Rightly or not-quite-accurately, New Orleans has long claimed Edgar Degas as one of its own.

Much has been made of the 19th-century French painter’s Creole relatives in the United States; his mother’s family, the Mussons, had lived in the Crescent City since emigrating from Haiti in 1810.

Degas famously made an extended visit to that family in their home on Esplanade Avenue over the winter of 1872-73, during which he painted at least one minor masterpiece, “A Cotton Office in New Orleans,” now in the collection of the Musee des Beaux-Arts in Pau, France. (It would be the only painting Degas sold to a museum in his lifetime.)

Fortunately, not all of the work Degas created during his stay in New Orleans left the country. Less celebrated than “A Cotton Office,” but perhaps more engaging to modern sensibilities, is his sensitive and haunting portrait of his half-blind cousin and sister-in-law Estelle Musson Degas. It’s now in the collection of the New Orleans Museum of Art, just blocks away from where it was painted.

Degas, of course, would go on to be regarded as one of the founders of impressionism — a term he is said to have loathed — and one of the towering figures of early modern art.

But for some New Orleanians, he’s first and foremost a kind of quasi-native son. The Mussons’ home is now a bed-and-breakfast that bears the artist’s name, as does a popular French-inflected restaurant nearby.

Now, coming fast on the satin-slipper-clad heels of an exhibition of Degas’ “Little Dancer” sculpture, which recently closed at the New Orleans Museum of Art, a new show at the Newcomb Art Gallery focuses attention on some lesser-known works by the artist and his circle.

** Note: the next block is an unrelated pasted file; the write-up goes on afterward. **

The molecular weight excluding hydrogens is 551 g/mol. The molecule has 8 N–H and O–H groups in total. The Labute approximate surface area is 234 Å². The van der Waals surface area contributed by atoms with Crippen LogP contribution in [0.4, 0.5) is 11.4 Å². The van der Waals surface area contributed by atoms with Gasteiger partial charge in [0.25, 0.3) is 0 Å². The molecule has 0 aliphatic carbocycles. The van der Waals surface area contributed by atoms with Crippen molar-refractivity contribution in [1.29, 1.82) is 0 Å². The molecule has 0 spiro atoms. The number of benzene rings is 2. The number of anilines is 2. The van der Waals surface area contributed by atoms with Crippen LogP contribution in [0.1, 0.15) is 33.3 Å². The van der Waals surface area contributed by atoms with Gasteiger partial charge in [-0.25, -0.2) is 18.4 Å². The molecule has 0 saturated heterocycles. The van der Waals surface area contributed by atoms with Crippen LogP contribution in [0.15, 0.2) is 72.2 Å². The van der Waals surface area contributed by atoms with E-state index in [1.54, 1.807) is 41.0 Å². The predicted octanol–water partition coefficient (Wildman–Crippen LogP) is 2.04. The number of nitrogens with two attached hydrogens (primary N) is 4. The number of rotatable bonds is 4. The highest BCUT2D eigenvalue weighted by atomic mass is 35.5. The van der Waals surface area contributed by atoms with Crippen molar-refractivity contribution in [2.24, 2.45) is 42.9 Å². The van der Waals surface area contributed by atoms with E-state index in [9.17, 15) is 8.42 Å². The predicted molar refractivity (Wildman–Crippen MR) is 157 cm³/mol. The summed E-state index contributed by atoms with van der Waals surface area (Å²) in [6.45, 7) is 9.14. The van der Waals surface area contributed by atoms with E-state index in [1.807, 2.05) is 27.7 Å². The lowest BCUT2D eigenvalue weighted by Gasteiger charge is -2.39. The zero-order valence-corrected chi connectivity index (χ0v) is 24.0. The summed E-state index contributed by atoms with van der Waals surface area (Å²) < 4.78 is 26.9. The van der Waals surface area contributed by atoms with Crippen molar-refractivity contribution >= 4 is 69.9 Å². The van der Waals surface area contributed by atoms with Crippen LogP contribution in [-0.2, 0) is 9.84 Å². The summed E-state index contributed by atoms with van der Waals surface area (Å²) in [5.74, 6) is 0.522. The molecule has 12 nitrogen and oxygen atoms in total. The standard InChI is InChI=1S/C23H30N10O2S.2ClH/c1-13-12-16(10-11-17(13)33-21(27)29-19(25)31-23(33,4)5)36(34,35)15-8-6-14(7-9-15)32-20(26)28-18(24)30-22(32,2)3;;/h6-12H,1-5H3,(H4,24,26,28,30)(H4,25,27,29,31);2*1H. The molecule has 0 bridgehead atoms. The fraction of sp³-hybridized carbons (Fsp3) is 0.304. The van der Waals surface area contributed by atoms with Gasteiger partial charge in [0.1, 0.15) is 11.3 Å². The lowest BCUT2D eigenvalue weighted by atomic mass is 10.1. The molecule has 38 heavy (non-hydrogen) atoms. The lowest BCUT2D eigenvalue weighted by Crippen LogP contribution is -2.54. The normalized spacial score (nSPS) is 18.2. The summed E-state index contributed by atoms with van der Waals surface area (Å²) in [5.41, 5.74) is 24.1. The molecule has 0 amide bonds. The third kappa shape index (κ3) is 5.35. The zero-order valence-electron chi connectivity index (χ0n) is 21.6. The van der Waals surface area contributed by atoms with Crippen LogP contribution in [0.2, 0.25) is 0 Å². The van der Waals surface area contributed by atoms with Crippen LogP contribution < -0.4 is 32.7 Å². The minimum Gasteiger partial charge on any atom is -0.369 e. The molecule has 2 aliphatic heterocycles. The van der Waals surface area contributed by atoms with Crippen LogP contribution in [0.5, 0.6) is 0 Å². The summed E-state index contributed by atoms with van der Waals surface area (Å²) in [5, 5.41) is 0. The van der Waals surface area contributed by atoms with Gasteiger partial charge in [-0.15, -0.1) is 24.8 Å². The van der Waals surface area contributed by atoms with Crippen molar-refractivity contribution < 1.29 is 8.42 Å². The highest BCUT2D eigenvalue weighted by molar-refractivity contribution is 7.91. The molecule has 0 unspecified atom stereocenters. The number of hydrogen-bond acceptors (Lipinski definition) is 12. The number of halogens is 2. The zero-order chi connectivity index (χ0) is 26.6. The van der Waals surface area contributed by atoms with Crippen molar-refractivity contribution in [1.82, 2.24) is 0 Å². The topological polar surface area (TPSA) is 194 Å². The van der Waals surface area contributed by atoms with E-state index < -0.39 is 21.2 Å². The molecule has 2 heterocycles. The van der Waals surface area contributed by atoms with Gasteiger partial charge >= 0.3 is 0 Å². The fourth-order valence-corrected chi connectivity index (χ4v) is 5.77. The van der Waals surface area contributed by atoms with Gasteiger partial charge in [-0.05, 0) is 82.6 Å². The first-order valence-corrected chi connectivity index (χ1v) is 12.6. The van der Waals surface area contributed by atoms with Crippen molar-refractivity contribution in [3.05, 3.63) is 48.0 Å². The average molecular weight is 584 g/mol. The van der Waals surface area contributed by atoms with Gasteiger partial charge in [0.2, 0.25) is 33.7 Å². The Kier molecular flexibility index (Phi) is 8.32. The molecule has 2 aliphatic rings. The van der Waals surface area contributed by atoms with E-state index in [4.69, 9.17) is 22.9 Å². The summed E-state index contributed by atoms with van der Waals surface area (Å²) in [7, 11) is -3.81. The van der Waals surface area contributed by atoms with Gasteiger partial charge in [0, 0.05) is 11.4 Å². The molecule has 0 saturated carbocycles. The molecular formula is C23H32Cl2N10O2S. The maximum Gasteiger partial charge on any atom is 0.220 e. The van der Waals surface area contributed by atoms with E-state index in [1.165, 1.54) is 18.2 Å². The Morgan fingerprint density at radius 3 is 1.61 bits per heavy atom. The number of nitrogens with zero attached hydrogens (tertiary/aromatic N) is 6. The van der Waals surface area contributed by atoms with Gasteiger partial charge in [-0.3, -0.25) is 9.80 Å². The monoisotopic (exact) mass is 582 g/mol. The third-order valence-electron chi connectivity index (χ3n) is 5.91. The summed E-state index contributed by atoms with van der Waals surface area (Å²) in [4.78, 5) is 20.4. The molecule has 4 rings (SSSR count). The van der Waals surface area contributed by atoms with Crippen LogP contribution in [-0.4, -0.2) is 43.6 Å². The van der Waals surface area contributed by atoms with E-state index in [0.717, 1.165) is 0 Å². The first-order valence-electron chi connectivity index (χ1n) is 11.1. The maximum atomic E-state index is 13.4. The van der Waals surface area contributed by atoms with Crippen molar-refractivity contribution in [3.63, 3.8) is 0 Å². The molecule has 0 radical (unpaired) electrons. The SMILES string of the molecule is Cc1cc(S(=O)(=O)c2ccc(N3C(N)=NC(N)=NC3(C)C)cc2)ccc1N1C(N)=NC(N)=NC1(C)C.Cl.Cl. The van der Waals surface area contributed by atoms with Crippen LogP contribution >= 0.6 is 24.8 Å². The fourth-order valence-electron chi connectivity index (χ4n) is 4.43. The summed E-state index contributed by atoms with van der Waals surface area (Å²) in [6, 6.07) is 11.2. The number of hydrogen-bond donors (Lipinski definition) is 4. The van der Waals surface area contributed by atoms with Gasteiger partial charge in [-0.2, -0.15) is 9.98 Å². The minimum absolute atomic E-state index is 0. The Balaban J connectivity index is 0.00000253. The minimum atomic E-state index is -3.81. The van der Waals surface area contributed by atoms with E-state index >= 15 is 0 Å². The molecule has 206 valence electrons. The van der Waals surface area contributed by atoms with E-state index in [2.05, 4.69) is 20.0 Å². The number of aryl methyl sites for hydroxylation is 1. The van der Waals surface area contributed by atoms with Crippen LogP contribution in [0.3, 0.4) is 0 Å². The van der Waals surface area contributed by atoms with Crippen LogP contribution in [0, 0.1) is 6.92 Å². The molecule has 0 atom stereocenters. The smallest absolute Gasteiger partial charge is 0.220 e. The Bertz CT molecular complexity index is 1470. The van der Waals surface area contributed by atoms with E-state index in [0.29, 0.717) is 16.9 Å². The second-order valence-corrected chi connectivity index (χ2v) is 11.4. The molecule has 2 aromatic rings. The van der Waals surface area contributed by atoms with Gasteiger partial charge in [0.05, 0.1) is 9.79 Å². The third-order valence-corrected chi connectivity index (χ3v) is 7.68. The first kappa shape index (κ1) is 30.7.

“Edgar Degas: The Private Impressionist” contains drawings, prints, sculpture and photographs — taken from the holdings of a single private collection — brought together, in the words of the show’s press materials, to “illuminate the background and personality of Degas the individual, as well as to present his genius as an artist.”

Along with examples of the subject matter most viewers will expect to see in a Degas exhibition — including scenes of horse racing and the ballet, two of the artist’s favorite motifs — the show also includes three rare self-portraits as well as portraits of some of his family members and fellow artists. An etching of Degas’ fellow impressionist Mary Cassat, captured surreptitiously through a doorway inspecting a wall of paintings in a gallery at the Louvre, is representative of the “insider’s look” at Degas’ world.

Also included in the exhibition is work by several of Degas’ contemporaries including Cassat, Paul Cézanne and Henri de Toulouse-Lautrec, the better to give an idea of the kind of artistic milieu in which he created.

It’s a rare opportunity for audiences to acquaint themselves with a body of Degas’ work that hasn’t been widely exhibited — and provides a more intimate look at an artist many of us assumed we knew pretty intimately already.